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You Are Not a Bot. Stop Marketing Like One.

There’s an old riddle that asks: 

“Would you rather I give you a million dollars this month, or a penny today and double your money daily for a month?”

The smart money is on the penny. You’d have $10,737,418.24 after 31 days.

That’s the power of compounding—or exponential—growth.

It’s not just a financial concept: It has critical implications for marketers, too, thanks to a guy named Moore.

Gordon Moore was Intel’s founder. He showed us that the number of transistors you could fit on a circuit doubled every two years. Put in practical terms, this means that computing power advances exponentially—like the doubling pennies in the riddle. 

It’s called Moore’s Law. It’s responsible for the technological groundswell building under our feet right now. And most marketers aren’t even remotely prepared for it.

Your Computer is Already Obsolete

Moore made the prediction in 1965. The same year, Digital Equipment Corp. released the PDP-8, a “commercially successful” computer. It was a 12-bit machine controller “about the size of a small household refrigerator.”

It’s “commercially successful” price tag? $18,000.

Forty-seven years later, in 2012, the Raspberry Pi hit the market. It’s a powerful computer that measures a few inches to a side. Compared to the PDP-8, it might as well be magic with 512 megabytes of memory—and it costs $35.

This example is even more startling: In 2012, computers averaged about 4 gigabytes of memory. In 1995 (the year Toy Story and Apollo 13 came out), computers had just 4 megabytes—a performance gain of more than 100,000% in just 17 years.

Keep in mind, this isn’t linear growth. The next 100,000% performance gain won’t take 17 years. The next big leap will arrive even faster. Algorithmic growth is intense: The more of something you have, the faster it grows.

As marketers, we talk a lot about things like the click rate of ads or multi-screen advertising. We need to be asking different questions. Things are literally moving so fast that we don’t even know what device we’ll be using next.

Put another way: Take the example of the $10 million in pennies you made in a month thanks to exponential growth. Now, imagine they’ve been compounding for 47 years.

Rise of the Bots

Based on the capabilities of our current machines—and thanks to Moore’s Law—bots, software and other machines already do a significant number of jobs traditionally reserved for people.

That trend is only accelerating, in every field from automated stock market trading to bots that write poetry. (Seriously. Check out the excellent Automate This for a laundry list of ways machines are replacing us.)

And the machines are in marketing’s backyard now, too, thanks to marketing automation, data mining and marketing intelligence engines.

We are wholly unprepared for this. The technology is already running parts of our campaigns. It’ll only run more in the future. But the technology isn’t just a tool anymore. It’s also a competitor.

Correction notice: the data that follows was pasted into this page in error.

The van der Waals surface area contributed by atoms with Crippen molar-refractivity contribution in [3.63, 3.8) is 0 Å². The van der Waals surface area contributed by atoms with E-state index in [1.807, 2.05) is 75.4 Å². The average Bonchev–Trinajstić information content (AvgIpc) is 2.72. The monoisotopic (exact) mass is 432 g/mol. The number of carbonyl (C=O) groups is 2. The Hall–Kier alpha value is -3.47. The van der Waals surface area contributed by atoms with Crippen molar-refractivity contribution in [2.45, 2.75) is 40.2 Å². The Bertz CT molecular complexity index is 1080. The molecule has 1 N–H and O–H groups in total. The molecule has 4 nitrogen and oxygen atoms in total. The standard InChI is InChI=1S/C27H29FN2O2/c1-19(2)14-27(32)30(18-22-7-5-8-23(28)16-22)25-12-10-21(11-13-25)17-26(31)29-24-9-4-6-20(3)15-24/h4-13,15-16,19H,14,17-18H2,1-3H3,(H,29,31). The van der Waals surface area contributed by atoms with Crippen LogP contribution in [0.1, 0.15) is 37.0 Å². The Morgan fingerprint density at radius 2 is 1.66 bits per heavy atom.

Where do you personally add value right this moment? Chances are, a bot already has its eyes on your job. 

Yes, it’s scary. No, I’m not saying we’re all screwed. But we will be if we don’t lose two bad habits quick:

On one hand, some of us try to compete with the bots by crunching more numbers and regurgitating more data to our bosses. On the other hand, some of us ignore the bots entirely: we won’t learn the technology, and we pray it goes away.

Both attitudes are dangerous. The first group will work harder and harder for less return—becoming less valuable as bots consistently deliver the same value faster and cheaper. The second group will be cut out of the game entirely by the very technologies they ignored. 

Thankfully, there’s a way for marketers to consistently add value in the age of the machines: Marry the technological expertise of the bots with the insight and storytelling that only a human being can provide.

The Human Advantage

Bots will increasingly be able to present your boss with more accurate data at even less cost—24 hours a day. Machines don’t grow tired or bored, and they’re already faster than we’ll ever be.

But a bot can’t provide insight. And a bot can’t tell a story. As Joe Pulizzi (@juntajoe) cautions in his post, Reporting Content Marketing ROI to the C-Suite:

“Please don’t show an analytics report to your CXO. They don’t care.”

He’s right. We must be hybrid marketers with serious expertise on the technical side. But the data’s just the first step. We need to know what it means. And we need to know what to do about it. 

That’s where human value comes into play. 

In a world of machine-generated noise, marketers who can identify meaningful signals for executives and tell the story of why they’re actionable will have the keys to the kingdom.

It’s not about the new tools or the advanced analytics. It’s about honing the way you think to find insight where others can’t.

It’s not about the what any more. It’s about the why.

Provide that, and even the bots will start asking: “What’s your secret?”

Photo courtesy of Ben Husmann via Flickr

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